Saving seabirds through a “Seabird-Safe Fishing Toolkit”

Antipodeam Kaikoura Kerry Jayne WilsonNew Zealand has the greatest number and diversity of seabird species, 90% of which are threatened or at risk of extinction. This includes the Antipodean Albatross Diomedea antipodensis (pictured), listed as Endangered by the IUCN. Photograph by Kerry-Jayne Wilson

Each year thousands of albatrosses and petrels die through entanglements with fishing gear and swallowing baited hooks and drowning. A new “Seabird-Safe Fishing Toolkit” aims to tackle the problem.

The project, which has been welcomed by the fishing industry, Governments and NGO’s, is being developed by the Asia Pacific Economic Cooperation (APEC) Ocean and Fisheries Working Group (OFWG) and was presented to a recent APEC roundtable by New Zealand’s Department of Conservation (NZDOC) and the Southern Seabirds Trust.

The toolkit facilitates direct engagement with the fishing industry and equips them with essential information to help reduce seabird bycatch. This includes, the ocean areas important to threatened seabirds, access to distribution maps for all ACAP species, information on seabird bycatch mitigation options (including ACAP’s Best Practice Advice guidelines), as well as information on fisheries monitoring tools for verification.

Igor Debski is the Convenor of ACAP's Seabird Bycatch Working Group (SBWG) and was Lead Technical Advisor in the development of the toolkit. Commenting on the project, he said:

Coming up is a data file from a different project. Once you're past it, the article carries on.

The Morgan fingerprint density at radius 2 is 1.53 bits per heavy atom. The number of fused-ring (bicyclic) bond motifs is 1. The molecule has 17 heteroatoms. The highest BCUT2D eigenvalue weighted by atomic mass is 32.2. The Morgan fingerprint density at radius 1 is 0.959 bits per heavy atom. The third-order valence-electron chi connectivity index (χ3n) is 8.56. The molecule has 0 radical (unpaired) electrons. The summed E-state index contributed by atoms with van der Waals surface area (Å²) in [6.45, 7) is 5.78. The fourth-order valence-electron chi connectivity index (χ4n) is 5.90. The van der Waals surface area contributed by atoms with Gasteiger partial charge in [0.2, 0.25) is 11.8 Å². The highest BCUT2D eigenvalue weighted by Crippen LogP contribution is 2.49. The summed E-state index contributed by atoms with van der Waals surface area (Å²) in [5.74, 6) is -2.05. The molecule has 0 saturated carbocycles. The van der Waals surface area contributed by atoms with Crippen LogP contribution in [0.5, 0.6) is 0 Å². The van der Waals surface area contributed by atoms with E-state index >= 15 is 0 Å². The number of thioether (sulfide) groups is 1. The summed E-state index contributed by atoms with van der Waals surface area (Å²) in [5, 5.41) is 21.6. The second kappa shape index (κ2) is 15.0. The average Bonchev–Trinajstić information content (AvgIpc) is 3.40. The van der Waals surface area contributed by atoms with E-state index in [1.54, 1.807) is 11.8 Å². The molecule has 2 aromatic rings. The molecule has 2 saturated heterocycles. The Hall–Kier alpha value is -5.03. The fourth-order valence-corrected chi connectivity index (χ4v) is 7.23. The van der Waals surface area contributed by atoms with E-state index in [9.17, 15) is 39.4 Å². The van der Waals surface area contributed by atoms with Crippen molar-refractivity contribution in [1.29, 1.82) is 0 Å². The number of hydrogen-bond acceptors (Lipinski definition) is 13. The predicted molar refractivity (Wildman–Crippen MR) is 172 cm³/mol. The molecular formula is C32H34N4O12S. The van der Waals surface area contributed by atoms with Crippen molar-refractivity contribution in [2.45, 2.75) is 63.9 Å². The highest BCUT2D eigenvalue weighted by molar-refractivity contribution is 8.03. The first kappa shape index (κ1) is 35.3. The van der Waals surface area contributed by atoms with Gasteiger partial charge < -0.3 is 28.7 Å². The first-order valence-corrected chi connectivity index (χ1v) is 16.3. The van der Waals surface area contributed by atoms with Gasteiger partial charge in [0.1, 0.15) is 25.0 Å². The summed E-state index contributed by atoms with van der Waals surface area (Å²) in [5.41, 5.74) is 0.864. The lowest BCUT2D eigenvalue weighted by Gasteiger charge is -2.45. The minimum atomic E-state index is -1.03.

“The toolkit represents a new and exciting approach to improve the implementation of ACAP’s Best Practice Advice by engaging directly with the vessel-to-market supply chain. Improved bycatch mitigation in fisheries is a key action needed to address the conservation crisis faced by ACAP-listed species.”

ACAP recommends that the most effective approach to reduce or avoid seabird bycatch in longline fisheries is through the simultaneous use of line weighting to sink baited hooks as close to the vessel as possible to reduce their availability to seabirds, bird scaring lines to deter birds from baited hooks, and setting longlines at night.

The Agreement’s comprehensive range of Best Practice Advice guidelines and factsheets containing proven mitigation measures are available in multiple languages and are accessible through the ACAP website.

ACAP’s Advisory Committee endorsed and encouraged support for the development of the toolkit at its meeting in May (AC13), the plans for which were presented to the Eleventh Meeting of the SBWG (SBWG11). Sebastian Jiminez and Dimas Gianuca, the ACAP SBWG Convenors, along with Ed Sullivan, an SBWG member, are also involved in the development of the toolkit as members of the expert reference groups for the project. 

Development of the tollkit will take place over 2024 and will be presented to the APEC Oceans and Fisheries Working Group in August 2024.

18 December 2023

The Agreement on the
Conservation of Albatrosses and Petrels

ACAP is a multilateral agreement which seeks to conserve listed albatrosses, petrels and shearwaters by coordinating international activity to mitigate known threats to their populations.

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